Transparency Reporting Update: Germany

09.26.17 | By Caroline Franco and Veronique Monjardet

Since 2016, Life Sciences companies that are members of the voluntary German FSA (“Freiwillige Selbskontrolle für die Arzneimittelindustrie”)[1] have been required to disclose payments to German HCPs and HCOs.

Now that 2016 transfers have been published, we are taking this opportunity to review and reflect on the data disclosed, and to take a look at what’s next for the industry.

Analysis of Payments[2]

As shown in Figure 1, most of 2016 transfers of value made from the pharmaceutical industry were made towards clinical trials and studies. The remaining payments were made towards other services of HCPs and HCOs: 18% of the 2016 transfers of values were paid to Healthcare Organizations (HCOs) for sponsorship, consulting and events, and 18% to Healthcare Professionals (HCPs) for lectures, trainings and consulting.

Surprisingly, the level of consent for the key pharma stakeholders decreased year over year. Only 25% of HCPs agreed to have the data disclosed on an individual level, representing €24 million, compared to 31% in 2016, representing €33.3 million. It is unclear whether this decrease in the consent rate is a consequence of the importance of data privacy for German HCPs or due to a potential lack of participation by pharmaceutical manufacturers in regard to the requests of consent. Due to privacy laws in Germany, the number of final recipients can only be estimated. Because 25% of consent resulted in individual disclosure for 16,500 HCPs, we evaluate that the total transfers of value of €562 million made by 54 companies went to approximately 66,000 HCPs.

The five companies listed below had the largest transfers of values in 2016 with German HCPs and HCOs:

  • Novartis Pharma with €23.6 million
  • Bayer with €17 million
  • MSD with €12.1 million
  • Berlin-Chemie with €11.7 million
  • Bristol-Meyer-Squibb with €11.2 million

A clear majority of payments to HCPs were made up of fees for services and travel. Meanwhile most of the payments are deemed as reasonable, as exhibited in Figure 2: total payments to HCPs are lower than €1,000 for 70.4% of HCPs on 2016 data and upper than €10,000 for 1.3% with only a handful number of HCPs receiving over €200,000.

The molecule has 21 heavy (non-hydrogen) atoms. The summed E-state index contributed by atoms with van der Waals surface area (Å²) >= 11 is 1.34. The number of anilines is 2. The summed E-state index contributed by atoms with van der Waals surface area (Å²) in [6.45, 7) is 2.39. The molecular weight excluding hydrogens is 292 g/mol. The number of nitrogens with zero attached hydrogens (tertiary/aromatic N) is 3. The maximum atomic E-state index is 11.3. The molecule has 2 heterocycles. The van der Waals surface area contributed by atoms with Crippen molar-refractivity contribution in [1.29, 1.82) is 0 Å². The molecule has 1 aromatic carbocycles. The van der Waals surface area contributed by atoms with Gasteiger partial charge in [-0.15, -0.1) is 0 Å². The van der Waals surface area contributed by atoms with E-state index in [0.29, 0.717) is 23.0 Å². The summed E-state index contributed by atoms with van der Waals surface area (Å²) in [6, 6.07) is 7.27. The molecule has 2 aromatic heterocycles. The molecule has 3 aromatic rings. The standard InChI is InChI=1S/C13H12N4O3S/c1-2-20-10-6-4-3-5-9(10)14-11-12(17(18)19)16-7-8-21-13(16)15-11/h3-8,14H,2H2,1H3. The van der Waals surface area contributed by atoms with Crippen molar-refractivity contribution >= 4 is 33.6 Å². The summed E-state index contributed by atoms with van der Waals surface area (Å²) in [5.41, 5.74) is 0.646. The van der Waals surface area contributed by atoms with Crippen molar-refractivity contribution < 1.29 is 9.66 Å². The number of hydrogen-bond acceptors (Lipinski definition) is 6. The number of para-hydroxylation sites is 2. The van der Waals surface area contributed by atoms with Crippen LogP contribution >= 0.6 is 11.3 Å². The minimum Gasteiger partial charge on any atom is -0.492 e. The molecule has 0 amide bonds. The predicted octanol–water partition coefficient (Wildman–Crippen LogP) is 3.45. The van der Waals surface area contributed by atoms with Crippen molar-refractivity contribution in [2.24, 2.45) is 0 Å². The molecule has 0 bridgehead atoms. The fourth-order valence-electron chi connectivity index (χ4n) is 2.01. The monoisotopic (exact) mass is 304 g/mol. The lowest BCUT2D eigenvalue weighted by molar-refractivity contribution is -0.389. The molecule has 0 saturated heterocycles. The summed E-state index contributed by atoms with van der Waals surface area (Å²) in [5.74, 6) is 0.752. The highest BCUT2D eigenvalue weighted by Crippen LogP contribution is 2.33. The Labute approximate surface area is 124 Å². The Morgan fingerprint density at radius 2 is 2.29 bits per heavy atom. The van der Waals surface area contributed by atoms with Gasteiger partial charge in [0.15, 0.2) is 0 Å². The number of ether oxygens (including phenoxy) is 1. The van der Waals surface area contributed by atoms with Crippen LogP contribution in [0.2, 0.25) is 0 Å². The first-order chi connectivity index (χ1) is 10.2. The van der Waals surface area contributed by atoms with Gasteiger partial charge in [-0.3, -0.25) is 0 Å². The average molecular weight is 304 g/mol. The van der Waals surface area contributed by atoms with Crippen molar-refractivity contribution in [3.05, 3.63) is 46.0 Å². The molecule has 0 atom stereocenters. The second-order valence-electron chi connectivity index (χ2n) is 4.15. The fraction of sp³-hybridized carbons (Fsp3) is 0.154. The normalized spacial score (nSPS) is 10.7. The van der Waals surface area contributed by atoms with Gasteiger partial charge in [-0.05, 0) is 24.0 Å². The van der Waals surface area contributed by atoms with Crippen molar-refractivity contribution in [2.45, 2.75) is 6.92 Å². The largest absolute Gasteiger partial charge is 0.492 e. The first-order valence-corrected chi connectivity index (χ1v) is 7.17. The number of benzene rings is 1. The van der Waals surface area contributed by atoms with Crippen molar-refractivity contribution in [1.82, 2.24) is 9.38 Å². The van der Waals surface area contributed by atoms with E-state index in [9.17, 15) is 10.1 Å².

The Future of Disclosed Transparency Data

Both voluntary and government enacted transparency initiatives are on the rise globally. We are confident that this trend will continue.

Transparency reporting gives companies the opportunity to ensure various departments and affiliates have a consistent approach regarding HCPs engagements (including approval processes, consent requests, Fair Market Value, contracting, recording of proofs of service, etc.). Therefore, now is an opportune time for Life Sciences companies to prepare for new and upcoming regulations and reporting periods by organizing their cross-functional processes. It is also recommended that they organize internal spend tracking to better understand their relationships with HCPs and HCOs, in both the short and long term. The internal data analytics gathered will allow companies to detect potential breach of codes and to confirm whether payments are consistent and appropriate across their organizations and beyond.

Since 2001, Polaris has helped Life Sciences companies around the world create, implement, manage and automate their transparency reporting. These efforts not only reduce costs and risks, but increase efficiencies across the organizations. Learn more about Polaris’ transparency reporting solutions here or contact us to find out how our experts can help your company.

[1] Note: In addition to the FSA Transparency Code, there are additional transparency requirements set by the AKG Code of Conduct in Germany.

[2] Sources : FSA, Spiegel